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Earlier this month, the United States District Court for the Northern District of Illinois entered an order dismissing with prejudice a putative class action concerning a security breach affecting PIN pad devices at numerous Barnes & Noble locations.  The lawsuit, In re Barnes & Noble Pin Pad Litigation, No. 12-cv-8617 (N.D. Ill.), was brought by consumers who had used credit and debit cards at Barnes & Noble during the time period of the breach. The operative complaint pleaded several causes of action against Barnes & Noble, including breach of implied contract and the violation [...] Read more

Data Monetization and State Privacy Laws

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On June 8, magazine publisher Trusted Media Brands, Inc. settled a class action lawsuit for $8.2 million after purportedly disclosing the personal information and magazine choices of customers to third parties.  The lawsuit, Taylor v. Trusted Media Brands, Inc., No. 7:16-cv-01812 (S.D.N.Y. June 8, 2017), alleged that the publisher’s actions violated Michigan’s Video Rental Privacy Act (VRPA), demonstrating the sometimes hidden legal risks of data monetization. VRPA, inspired by the federal Video Privacy Protection Act, was passed in 1988 and applies to the purchase, rental, or borrowing [...] Read more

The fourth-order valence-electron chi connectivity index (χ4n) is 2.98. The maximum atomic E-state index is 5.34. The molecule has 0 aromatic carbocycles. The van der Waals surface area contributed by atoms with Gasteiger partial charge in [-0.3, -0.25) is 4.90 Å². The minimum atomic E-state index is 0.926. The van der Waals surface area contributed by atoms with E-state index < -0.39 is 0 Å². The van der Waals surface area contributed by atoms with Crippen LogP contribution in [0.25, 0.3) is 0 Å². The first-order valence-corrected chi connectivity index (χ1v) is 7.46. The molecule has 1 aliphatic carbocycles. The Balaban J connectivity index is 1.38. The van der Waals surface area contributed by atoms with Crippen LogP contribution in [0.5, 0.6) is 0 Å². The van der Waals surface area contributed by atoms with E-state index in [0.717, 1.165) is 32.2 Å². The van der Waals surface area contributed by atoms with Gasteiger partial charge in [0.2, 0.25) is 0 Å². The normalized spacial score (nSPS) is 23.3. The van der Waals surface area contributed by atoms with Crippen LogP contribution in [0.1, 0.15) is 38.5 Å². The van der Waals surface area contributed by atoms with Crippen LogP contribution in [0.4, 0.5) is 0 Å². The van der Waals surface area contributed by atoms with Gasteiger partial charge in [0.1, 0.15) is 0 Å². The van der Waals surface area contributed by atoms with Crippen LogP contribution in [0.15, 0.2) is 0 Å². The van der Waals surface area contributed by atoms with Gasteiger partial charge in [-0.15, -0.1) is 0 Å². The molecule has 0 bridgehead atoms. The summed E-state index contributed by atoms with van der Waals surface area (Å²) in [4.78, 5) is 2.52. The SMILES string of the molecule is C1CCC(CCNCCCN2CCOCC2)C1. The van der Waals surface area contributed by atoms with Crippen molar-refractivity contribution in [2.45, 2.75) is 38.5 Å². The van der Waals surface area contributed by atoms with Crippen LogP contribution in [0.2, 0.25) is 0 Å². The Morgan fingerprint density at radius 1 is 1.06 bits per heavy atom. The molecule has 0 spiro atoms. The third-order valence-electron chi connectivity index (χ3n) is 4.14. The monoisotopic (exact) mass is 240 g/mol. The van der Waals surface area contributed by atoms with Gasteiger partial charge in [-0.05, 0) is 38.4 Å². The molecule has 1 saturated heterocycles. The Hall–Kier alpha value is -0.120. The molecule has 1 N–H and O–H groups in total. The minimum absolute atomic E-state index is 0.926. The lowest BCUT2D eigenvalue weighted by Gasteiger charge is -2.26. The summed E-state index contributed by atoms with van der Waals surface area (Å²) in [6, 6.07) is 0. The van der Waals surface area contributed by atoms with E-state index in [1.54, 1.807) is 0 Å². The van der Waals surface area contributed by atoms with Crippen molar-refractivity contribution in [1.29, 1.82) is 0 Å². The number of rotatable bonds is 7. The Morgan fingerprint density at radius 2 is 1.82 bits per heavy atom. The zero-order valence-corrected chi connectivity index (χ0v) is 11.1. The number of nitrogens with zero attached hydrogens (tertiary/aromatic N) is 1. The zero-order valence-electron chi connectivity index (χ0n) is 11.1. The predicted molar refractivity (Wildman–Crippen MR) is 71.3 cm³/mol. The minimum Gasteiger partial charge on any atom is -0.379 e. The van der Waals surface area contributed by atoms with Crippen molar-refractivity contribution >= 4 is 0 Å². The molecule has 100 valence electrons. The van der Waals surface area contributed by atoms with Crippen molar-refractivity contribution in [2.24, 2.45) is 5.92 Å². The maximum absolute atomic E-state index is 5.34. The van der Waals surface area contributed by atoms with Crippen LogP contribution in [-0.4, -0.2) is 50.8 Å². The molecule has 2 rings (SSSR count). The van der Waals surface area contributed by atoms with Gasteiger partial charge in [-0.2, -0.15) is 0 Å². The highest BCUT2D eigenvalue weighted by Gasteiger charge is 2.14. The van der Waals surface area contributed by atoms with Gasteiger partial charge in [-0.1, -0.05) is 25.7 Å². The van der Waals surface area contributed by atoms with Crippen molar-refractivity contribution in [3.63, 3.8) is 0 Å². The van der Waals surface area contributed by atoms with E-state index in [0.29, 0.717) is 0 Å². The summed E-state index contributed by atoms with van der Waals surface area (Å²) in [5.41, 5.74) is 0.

Fourth Circuit Court of Appeals Allows Wikimedia Upstream Suit to Proceed

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On May 23, 2017, the Fourth Circuit Court of Appeals issued its opinion on Wikimedia foundation v. NSA/CSS. The Court vacated and remanded the NSA’s previously successful motion to dismiss Wikimedia’s Fourth and First Amendment claims against the NSA’s Upstream surveillance program, while a 2-1 majority upheld the dismissal of the eight other organizations joined as co-plaintiffs. The Court held that Wikimedia’s complaint contained sufficient factual allegations to determine Article III standing and that the District Court misapplied Clapper v. Amnesty International USA’s analysis of [...] Read more